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HEALTH

VERDICT: How well did Norway handle the Covid-19 pandemic?

Norway’s response to the Covid-19 pandemic was given an overall positive scorecard in an official commission report published on Tuesday.

covid vaccination
An unrelated illustration photo of Covid-19 vaccination. Norway's Corona Commission has released its final report on the country's response to Covid-19. Photo: Claus Bech / Ritzau Scanpix / AFP

The Corona Commission, appointed to scrutinise the response of authorities and health services, on Tuesday published its final report on the country’s management of the pandemic.

The commission concluded that Norway’s response to the pandemic was generally good. The report notes that the Scandinavian country has one of the lowest Covid-19 death rates in Europe and limited the impact of the virus on economic activity.

Several individuals made far greater contributions than could have been expected, it also said.

“In the health service, state administration, municipalities and at several companies, an impressive flexibility and ability to adapt was demonstrated,” the report states.

Some criticism is included in the report. Authorities were not adequately prepared to deal with a pandemic of the magnitude Covid-19 proved to be.

The pandemic caused severe strain on a number of ICU wards at times and doctors’ services in local municipalities were poorly equipped, the report said.

“ICU preparedness at hospitals was not good enough,” the report states.

The commission meanwhile pointed out the vaccination programme as a successful element of the response but said the government should have been quicker to take the step of distributing more vaccines to areas with higher Covid-19 prevalence.

A broad range of areas are covered by the report, including its consequences for children and young people, which were found to be excessive.

Authorities failed to do enough to protect children from some of the effects of restrictions, despite this being a government objective.

“To put it a little simply, we can say that children and young people are worse affected by restrictions than by infections and that there is a difference between what you miss out on over a year when you are 16 compared to when you are 46,” the report states.

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HEALTH

WHO says European festivals should go ahead despite monkeypox risk

Most new cases of monkeypox are currently detected in Western Europe. The World Health Organisation says this is no reason to cancel more than 800 festivals scheduled to take place on the continent this summer.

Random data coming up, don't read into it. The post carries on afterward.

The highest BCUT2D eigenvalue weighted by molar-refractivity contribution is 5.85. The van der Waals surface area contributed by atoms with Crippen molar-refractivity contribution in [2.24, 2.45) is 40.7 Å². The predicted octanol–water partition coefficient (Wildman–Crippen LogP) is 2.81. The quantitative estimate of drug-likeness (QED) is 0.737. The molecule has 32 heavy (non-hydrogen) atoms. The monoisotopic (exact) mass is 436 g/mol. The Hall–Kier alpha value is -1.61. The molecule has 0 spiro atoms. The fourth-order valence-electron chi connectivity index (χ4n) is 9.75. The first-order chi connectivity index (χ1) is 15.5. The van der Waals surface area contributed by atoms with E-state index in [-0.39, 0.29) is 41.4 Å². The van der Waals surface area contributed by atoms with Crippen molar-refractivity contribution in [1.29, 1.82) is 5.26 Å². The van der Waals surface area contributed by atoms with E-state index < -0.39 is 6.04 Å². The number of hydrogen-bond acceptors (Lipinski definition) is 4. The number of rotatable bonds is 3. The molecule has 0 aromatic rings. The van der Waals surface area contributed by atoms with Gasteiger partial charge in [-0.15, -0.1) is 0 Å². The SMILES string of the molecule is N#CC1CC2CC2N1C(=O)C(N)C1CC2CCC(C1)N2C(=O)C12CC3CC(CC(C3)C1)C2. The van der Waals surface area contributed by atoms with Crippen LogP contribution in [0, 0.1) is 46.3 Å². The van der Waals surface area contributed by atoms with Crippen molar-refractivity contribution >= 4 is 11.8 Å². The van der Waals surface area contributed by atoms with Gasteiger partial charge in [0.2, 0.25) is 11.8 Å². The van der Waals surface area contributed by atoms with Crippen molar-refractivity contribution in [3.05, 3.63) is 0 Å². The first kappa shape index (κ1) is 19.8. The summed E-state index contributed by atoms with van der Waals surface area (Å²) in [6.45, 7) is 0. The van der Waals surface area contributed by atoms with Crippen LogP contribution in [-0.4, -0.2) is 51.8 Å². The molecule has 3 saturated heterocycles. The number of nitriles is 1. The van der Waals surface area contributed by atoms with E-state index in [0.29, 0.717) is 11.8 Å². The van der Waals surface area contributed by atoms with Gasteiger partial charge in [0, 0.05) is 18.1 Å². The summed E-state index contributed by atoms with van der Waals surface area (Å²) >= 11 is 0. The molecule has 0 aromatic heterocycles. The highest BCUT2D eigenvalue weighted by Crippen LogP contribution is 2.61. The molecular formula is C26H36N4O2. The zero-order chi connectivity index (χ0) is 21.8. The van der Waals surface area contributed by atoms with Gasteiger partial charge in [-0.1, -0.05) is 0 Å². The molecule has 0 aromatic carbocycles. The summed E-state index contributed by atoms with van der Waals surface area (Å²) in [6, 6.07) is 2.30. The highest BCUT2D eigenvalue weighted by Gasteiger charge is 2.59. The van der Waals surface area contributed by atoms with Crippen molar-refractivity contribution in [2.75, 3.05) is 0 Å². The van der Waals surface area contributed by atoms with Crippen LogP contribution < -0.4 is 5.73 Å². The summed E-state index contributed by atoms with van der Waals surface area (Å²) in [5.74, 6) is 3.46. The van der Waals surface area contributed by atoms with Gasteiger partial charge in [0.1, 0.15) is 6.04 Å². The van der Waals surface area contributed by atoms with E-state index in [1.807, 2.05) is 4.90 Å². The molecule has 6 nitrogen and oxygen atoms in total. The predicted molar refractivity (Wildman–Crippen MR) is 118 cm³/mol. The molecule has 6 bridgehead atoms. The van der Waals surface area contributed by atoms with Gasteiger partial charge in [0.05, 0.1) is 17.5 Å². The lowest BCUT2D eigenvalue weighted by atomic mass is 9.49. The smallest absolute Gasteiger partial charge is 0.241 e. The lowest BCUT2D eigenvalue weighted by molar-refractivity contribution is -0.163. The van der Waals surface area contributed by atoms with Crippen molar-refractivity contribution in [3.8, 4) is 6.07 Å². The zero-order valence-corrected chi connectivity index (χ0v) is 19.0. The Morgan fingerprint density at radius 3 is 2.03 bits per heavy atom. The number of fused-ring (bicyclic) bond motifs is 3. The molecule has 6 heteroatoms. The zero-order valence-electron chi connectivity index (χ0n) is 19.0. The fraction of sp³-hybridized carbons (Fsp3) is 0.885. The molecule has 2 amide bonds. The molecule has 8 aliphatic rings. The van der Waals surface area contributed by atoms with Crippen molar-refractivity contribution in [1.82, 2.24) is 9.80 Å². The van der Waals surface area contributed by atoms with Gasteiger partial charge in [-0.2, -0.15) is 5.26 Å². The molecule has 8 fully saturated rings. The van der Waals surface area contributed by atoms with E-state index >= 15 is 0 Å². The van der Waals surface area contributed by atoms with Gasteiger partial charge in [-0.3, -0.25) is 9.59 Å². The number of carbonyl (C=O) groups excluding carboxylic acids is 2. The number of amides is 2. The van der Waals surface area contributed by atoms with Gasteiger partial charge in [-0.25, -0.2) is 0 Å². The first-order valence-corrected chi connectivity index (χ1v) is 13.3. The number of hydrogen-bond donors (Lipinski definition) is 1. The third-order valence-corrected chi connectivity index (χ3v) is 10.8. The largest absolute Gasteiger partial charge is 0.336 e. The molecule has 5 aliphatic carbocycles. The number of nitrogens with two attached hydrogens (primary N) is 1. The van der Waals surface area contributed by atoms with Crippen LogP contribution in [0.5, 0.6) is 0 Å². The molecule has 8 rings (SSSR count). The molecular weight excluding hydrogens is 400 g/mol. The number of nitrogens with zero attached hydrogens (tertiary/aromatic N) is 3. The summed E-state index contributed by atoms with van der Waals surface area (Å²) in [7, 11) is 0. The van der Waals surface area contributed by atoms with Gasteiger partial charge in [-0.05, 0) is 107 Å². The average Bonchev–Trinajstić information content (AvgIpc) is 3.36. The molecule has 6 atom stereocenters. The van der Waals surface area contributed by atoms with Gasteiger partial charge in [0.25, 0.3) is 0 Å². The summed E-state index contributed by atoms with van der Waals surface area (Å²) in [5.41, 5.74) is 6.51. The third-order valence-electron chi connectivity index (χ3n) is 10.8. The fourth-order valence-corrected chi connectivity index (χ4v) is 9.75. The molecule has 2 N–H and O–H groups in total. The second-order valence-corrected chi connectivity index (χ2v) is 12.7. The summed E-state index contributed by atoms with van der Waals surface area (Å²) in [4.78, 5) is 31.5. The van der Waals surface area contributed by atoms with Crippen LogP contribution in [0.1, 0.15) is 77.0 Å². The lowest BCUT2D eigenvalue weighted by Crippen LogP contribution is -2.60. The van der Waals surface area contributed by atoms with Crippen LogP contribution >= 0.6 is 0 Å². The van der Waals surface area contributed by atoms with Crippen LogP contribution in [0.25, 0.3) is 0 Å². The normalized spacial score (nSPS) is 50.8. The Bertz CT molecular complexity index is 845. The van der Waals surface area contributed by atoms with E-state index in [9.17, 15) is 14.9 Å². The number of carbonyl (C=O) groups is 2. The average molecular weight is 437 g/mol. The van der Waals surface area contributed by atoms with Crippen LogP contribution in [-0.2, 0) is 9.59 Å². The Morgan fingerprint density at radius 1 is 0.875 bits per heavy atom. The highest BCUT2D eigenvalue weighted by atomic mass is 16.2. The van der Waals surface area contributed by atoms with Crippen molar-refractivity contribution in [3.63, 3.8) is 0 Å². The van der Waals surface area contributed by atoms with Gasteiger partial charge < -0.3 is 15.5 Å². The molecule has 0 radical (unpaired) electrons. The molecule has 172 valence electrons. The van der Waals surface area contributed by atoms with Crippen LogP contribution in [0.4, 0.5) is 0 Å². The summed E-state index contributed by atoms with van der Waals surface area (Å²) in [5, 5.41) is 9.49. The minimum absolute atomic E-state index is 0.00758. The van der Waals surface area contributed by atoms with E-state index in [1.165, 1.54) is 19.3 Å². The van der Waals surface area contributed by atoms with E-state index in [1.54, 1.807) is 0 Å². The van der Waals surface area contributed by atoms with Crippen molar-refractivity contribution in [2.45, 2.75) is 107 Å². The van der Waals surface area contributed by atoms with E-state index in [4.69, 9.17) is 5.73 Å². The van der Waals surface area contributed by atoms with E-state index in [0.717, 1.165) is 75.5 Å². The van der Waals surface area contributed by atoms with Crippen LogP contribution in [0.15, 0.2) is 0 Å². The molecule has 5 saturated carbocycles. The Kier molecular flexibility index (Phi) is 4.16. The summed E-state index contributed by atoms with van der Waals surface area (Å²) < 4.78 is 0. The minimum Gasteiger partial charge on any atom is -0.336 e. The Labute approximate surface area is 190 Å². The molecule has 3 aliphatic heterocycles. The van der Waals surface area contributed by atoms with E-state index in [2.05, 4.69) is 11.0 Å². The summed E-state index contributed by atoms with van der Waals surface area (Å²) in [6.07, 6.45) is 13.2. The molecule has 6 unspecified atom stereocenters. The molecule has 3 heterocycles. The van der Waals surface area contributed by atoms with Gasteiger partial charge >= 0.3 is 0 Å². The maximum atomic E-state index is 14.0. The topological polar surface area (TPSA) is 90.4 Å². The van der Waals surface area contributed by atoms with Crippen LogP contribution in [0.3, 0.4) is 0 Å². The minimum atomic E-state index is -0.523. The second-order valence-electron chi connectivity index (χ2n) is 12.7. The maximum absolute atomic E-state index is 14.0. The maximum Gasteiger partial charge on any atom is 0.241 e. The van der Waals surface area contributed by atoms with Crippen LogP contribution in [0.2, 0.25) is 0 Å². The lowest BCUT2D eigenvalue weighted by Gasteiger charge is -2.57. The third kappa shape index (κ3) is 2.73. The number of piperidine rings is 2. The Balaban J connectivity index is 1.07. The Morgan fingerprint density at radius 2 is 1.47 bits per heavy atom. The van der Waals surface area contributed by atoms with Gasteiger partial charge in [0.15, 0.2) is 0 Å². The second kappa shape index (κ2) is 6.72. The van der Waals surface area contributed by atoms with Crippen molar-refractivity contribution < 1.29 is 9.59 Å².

WHO says European festivals should go ahead despite monkeypox risk

The World Health Organization said Friday that European summer festivals should not be cancelled due to the monkeypox outbreak but should instead manage the risk of amplifying the virus.

A surge of monkeypox cases has been detected since May outside of the West and Central African countries where the disease has long been endemic.

Most of the new cases have been in Western Europe.

More than 3,200 confirmed cases and one death have now been reported to the WHO from 48 countries in total this year.

“We have all the summer festivals, concerts and many other events just starting in the northern hemisphere,” Amaia Artazcoz, the WHO’s mass gatherings technical officer, told a webinar entitled “Monkeypox outbreak and mass gatherings: Protecting yourself at festivals and parties”.

The events “may represent a conducive environment for transmission”, she said.

“These gatherings have really close proximity and usually for a prolonged period of time, and also a lot of frequent interactions among people,” Artazcoz explained.

“Nevertheless… we are not recommending postponing or cancelling any of the events in the areas where monkeypox cases have been identified.”

Sarah Tyler, the senior communications consultant on health emergencies at WHO Europe, said there were going to be more than 800 festivals in the region, bringing together hundreds of thousands of people from different countries.

“Most attendees are highly mobile and sexually active and a number of them will have intimate skin-to-skin contact at or around these events,” she said.

“Some may also have multiple sexual contacts, including new or anonymous partners. Without action, we risk seeing a surge in monkeypox cases in Europe this summer.”

Risk awareness

The UN health agency recommends that countries identify events most likely to be associated with the risk of monkeypox transmission.

The WHO urged festival organisers to raise awareness through effective communication, detect cases early, stop transmission and protect people at risk.

The outbreak in newly-affected countries is primarily among men who have sex with men, and who have reported recent sex with new or multiple partners, according to the WHO.

People with symptoms are advised to avoid attending gatherings, while people in communities among whom monkeypox has been found to occur more frequently than in the general population should exercise particular caution, it says.

The normal initial symptoms of monkeypox include a high fever, swollen lymph nodes and a blistery chickenpox-like rash.

Meg Doherty, from the global HIV, hepatitis and sexually-transmitted infection programmes at WHO, said: “We are not calling this a sexually-transmitted infection.

“Stigmatising never helps in a disease outbreak,” she added.

“This is not a gay disease. However, we want people to be aware of what the risks are.”

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